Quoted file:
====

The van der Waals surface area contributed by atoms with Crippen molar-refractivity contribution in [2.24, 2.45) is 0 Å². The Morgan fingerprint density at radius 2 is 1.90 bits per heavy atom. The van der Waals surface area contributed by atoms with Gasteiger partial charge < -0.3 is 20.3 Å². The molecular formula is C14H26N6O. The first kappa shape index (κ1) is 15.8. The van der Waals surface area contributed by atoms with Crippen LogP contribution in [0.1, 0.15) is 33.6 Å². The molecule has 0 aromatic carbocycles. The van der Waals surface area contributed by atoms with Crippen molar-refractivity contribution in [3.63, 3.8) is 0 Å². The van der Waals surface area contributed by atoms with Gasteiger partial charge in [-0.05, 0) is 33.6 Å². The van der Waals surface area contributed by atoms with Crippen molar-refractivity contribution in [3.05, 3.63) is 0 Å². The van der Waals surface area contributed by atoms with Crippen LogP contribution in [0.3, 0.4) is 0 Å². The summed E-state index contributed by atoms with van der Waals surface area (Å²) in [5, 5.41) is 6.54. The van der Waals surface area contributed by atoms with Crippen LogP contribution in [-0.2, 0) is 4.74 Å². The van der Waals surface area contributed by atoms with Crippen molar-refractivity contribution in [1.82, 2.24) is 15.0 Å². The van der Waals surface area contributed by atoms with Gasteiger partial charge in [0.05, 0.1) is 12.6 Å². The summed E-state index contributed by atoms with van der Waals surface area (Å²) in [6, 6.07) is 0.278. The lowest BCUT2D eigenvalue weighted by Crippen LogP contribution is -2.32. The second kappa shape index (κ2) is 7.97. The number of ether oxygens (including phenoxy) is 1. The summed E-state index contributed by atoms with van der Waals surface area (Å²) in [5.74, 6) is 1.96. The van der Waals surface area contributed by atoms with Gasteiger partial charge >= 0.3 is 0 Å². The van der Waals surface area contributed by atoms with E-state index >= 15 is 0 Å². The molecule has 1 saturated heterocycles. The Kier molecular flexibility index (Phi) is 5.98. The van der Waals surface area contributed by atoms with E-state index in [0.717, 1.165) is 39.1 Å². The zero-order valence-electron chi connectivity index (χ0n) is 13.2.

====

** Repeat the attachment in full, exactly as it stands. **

The van der Waals surface area contributed by atoms with Crippen molar-refractivity contribution in [2.24, 2.45) is 0 Å². The Morgan fingerprint density at radius 2 is 1.90 bits per heavy atom. The van der Waals surface area contributed by atoms with Gasteiger partial charge < -0.3 is 20.3 Å². The molecular formula is C14H26N6O. The first kappa shape index (κ1) is 15.8. The van der Waals surface area contributed by atoms with Crippen LogP contribution in [0.1, 0.15) is 33.6 Å². The molecule has 0 aromatic carbocycles. The van der Waals surface area contributed by atoms with Crippen molar-refractivity contribution in [3.63, 3.8) is 0 Å². The van der Waals surface area contributed by atoms with Gasteiger partial charge in [-0.05, 0) is 33.6 Å². The van der Waals surface area contributed by atoms with Crippen molar-refractivity contribution in [3.05, 3.63) is 0 Å². The van der Waals surface area contributed by atoms with Crippen LogP contribution in [0.3, 0.4) is 0 Å². The summed E-state index contributed by atoms with van der Waals surface area (Å²) in [5, 5.41) is 6.54. The van der Waals surface area contributed by atoms with Crippen LogP contribution in [-0.2, 0) is 4.74 Å². The van der Waals surface area contributed by atoms with Crippen molar-refractivity contribution in [1.82, 2.24) is 15.0 Å². The van der Waals surface area contributed by atoms with Gasteiger partial charge in [0.05, 0.1) is 12.6 Å². The summed E-state index contributed by atoms with van der Waals surface area (Å²) in [6, 6.07) is 0.278. The lowest BCUT2D eigenvalue weighted by Crippen LogP contribution is -2.32. The second kappa shape index (κ2) is 7.97. The number of ether oxygens (including phenoxy) is 1. The summed E-state index contributed by atoms with van der Waals surface area (Å²) in [5.74, 6) is 1.96. The van der Waals surface area contributed by atoms with Gasteiger partial charge >= 0.3 is 0 Å². The van der Waals surface area contributed by atoms with E-state index >= 15 is 0 Å². The molecule has 1 saturated heterocycles. The Kier molecular flexibility index (Phi) is 5.98. The van der Waals surface area contributed by atoms with E-state index in [0.717, 1.165) is 39.1 Å². The zero-order valence-electron chi connectivity index (χ0n) is 13.2.